||in the second part when talking about the graduation problem it says
It is important to understand that any order to iterate through set A can be considered when solving the standard bipartite-matching problem. For example, it doesn't matter what element from set A we choose to be the first one to be matched. Consider the solution found by the algorithm containing this element x from A, matched with an element y from B. Also, we should consider any optimal solution. Clearly, in the optimal, y must be matched with an element z from A, otherwise we can add the pair x-y to the matching, contradicting the fact that the solution is optimal. Then, we can just exchange z with x to come with a solution of the same cardinality, which completes the proof.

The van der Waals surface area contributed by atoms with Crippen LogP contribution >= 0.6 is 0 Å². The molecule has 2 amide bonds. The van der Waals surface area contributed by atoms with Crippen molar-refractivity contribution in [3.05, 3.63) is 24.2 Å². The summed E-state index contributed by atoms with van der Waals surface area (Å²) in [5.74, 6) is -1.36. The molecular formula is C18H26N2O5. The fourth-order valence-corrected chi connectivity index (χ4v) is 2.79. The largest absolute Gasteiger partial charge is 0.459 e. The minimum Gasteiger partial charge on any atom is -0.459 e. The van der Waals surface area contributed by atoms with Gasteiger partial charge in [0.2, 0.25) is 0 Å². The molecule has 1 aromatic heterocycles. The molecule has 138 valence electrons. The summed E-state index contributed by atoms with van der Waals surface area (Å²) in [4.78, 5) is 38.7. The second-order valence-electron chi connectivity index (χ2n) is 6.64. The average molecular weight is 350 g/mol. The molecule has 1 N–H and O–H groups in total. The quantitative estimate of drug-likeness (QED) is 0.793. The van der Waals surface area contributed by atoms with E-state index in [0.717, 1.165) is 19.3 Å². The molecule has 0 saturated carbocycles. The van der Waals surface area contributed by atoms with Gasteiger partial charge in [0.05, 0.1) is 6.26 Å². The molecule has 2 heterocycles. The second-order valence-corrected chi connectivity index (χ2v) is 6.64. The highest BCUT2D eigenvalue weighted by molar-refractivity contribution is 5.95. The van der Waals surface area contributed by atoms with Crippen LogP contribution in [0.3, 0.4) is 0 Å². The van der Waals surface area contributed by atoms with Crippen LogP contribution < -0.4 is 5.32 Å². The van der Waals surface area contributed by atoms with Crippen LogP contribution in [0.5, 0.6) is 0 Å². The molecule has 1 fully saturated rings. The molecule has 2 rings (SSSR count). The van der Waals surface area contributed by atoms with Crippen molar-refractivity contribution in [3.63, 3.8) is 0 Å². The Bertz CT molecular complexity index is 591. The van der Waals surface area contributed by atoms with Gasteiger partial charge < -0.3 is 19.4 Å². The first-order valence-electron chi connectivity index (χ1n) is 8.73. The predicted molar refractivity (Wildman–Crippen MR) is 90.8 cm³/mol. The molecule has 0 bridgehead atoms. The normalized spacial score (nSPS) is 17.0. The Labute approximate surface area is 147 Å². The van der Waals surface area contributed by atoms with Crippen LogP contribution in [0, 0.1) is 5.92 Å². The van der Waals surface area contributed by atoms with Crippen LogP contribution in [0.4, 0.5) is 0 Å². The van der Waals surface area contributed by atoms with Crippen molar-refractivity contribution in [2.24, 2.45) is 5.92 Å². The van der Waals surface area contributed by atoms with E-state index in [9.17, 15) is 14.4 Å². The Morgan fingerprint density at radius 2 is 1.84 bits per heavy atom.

Let A have one element a. Let B have 2 elements b, c. Let there be the paths a->b and a->c. there are 2 maximal matchings a->b and a->c. pick one of them say a->b. x=a y=b. now in the other optimal solution a->c b is not matched but according to the proof it must be. am i missing something?